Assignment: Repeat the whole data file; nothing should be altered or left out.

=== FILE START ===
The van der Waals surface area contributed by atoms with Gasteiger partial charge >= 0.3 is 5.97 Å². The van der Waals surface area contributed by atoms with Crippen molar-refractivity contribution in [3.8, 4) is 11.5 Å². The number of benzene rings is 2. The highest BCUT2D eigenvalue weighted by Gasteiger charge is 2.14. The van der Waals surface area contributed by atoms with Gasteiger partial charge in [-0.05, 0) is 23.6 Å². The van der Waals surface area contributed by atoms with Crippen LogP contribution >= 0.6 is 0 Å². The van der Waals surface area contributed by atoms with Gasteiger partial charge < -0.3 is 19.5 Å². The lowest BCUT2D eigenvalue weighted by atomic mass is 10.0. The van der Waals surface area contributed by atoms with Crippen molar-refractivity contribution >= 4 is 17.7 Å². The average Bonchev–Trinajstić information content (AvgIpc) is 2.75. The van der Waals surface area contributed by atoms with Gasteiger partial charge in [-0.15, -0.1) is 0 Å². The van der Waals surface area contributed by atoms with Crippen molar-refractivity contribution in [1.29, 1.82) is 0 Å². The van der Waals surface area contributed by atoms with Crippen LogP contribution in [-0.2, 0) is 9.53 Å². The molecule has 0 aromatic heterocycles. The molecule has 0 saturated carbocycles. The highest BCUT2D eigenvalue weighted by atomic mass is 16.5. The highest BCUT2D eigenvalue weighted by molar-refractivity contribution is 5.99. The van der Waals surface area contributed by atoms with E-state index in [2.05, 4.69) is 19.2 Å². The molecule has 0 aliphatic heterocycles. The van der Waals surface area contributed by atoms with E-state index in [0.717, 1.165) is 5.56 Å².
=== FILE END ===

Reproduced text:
The van der Waals surface area contributed by atoms with Gasteiger partial charge >= 0.3 is 5.97 Å². The van der Waals surface area contributed by atoms with Crippen molar-refractivity contribution in [3.8, 4) is 11.5 Å². The number of benzene rings is 2. The highest BCUT2D eigenvalue weighted by Gasteiger charge is 2.14. The van der Waals surface area contributed by atoms with Gasteiger partial charge in [-0.05, 0) is 23.6 Å². The van der Waals surface area contributed by atoms with Crippen LogP contribution >= 0.6 is 0 Å². The van der Waals surface area contributed by atoms with Gasteiger partial charge < -0.3 is 19.5 Å². The lowest BCUT2D eigenvalue weighted by atomic mass is 10.0. The van der Waals surface area contributed by atoms with Crippen molar-refractivity contribution >= 4 is 17.7 Å². The average Bonchev–Trinajstić information content (AvgIpc) is 2.75. The van der Waals surface area contributed by atoms with Gasteiger partial charge in [-0.15, -0.1) is 0 Å². The van der Waals surface area contributed by atoms with Crippen molar-refractivity contribution in [1.29, 1.82) is 0 Å². The van der Waals surface area contributed by atoms with Crippen LogP contribution in [-0.2, 0) is 9.53 Å². The molecule has 0 aromatic heterocycles. The molecule has 0 saturated carbocycles. The highest BCUT2D eigenvalue weighted by atomic mass is 16.5. The highest BCUT2D eigenvalue weighted by molar-refractivity contribution is 5.99. The van der Waals surface area contributed by atoms with E-state index in [2.05, 4.69) is 19.2 Å². The molecule has 0 aliphatic heterocycles. The van der Waals surface area contributed by atoms with E-state index in [0.717, 1.165) is 5.56 Å².